Mundaka Wind Statistics, January averages since 2006
The rose diagram illustrates how frequently and how strongly the wind blows from different directions through a typical January. The longest spokes point in the directions the wind most commonly blows from and the shade of blue implies the strength, with the strongest winds shown by deep blue. It is based on 1967 NWW3 forecasts of wind since since 2007, at 3hr intervals, for the closest NWW3 model node to Mundaka, located 19 km away (12 miles). There are insufficient recording stations world wide to use actual wind data. Invevitably some coastal places have very localized wind effects that would not be predicted by NWW3.
According to the model, the dominant wind at Mundaka blows from the NW. If the rose diagram shows a close to circular outline, it means there is no strong bias in wind direction at Mundaka. Converseley, dominant spokes show favoured directions, and the more the darkest shade of blue, the stronger the wind. Spokes point in the direction the wind blows from. Over an average January, the model suggests that winds are light enough for the sea to be glassy (light blue) about 12% of the time (4 days each January) and blows offshore 48% of the time (11 days in an average January). In a typical January winds stronger than >40kph (25mph) are expected on 4 days at Mundaka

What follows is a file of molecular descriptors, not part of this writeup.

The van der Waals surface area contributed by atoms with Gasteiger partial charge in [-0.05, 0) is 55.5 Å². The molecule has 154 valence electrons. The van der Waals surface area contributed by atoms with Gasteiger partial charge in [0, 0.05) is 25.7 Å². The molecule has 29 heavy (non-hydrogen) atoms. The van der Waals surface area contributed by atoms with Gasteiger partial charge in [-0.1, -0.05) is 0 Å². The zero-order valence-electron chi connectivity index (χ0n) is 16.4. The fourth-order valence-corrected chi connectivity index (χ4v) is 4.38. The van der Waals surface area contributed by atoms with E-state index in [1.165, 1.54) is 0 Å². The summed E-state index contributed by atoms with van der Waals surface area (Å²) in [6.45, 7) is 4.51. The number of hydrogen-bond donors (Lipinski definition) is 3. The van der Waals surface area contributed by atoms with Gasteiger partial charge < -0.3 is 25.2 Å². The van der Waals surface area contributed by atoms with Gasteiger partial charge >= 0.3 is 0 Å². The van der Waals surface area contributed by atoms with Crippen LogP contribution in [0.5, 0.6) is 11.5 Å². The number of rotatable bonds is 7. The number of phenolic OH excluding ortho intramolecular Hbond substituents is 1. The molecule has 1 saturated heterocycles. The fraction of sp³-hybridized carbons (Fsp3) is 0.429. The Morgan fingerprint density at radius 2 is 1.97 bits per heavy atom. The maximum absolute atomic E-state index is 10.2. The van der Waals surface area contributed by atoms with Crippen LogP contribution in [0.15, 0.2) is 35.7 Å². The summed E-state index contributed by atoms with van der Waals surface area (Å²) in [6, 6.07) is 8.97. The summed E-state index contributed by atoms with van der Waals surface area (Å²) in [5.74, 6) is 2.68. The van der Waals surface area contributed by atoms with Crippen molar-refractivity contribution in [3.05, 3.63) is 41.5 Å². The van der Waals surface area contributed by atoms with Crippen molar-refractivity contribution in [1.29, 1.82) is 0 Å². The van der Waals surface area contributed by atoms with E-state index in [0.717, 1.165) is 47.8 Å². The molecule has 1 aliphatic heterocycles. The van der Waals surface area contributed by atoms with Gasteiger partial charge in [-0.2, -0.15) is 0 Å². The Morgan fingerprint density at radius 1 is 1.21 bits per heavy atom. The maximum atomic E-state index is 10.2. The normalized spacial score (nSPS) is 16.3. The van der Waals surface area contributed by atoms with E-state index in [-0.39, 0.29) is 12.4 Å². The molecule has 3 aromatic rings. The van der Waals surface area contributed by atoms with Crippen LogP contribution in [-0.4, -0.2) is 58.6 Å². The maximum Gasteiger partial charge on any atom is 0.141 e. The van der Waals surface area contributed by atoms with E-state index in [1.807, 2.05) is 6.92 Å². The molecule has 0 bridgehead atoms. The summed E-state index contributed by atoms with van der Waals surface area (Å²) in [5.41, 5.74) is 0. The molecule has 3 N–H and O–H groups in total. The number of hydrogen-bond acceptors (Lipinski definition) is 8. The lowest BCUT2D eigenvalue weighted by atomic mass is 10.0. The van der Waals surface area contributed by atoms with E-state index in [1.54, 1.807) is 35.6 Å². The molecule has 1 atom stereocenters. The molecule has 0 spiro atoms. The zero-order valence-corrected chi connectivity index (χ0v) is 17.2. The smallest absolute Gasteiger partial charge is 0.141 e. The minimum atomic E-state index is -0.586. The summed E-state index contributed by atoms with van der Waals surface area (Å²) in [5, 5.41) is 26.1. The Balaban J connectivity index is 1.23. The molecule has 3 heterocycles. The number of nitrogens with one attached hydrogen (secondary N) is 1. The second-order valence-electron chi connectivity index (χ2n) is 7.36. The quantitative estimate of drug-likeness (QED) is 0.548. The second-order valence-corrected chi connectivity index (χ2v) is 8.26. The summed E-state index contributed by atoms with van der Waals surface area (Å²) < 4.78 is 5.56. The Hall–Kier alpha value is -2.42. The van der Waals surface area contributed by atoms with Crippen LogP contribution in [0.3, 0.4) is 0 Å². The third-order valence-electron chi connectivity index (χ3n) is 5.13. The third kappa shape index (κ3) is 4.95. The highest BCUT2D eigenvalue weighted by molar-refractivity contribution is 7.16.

IMPORTANT: Beta version feature! Swell heights are open water values from NWW3. There is no attempt to model near-shore effects. Coastal wave heights will generally be less, especially if the break does not have unobstructed exposure to the open ocean.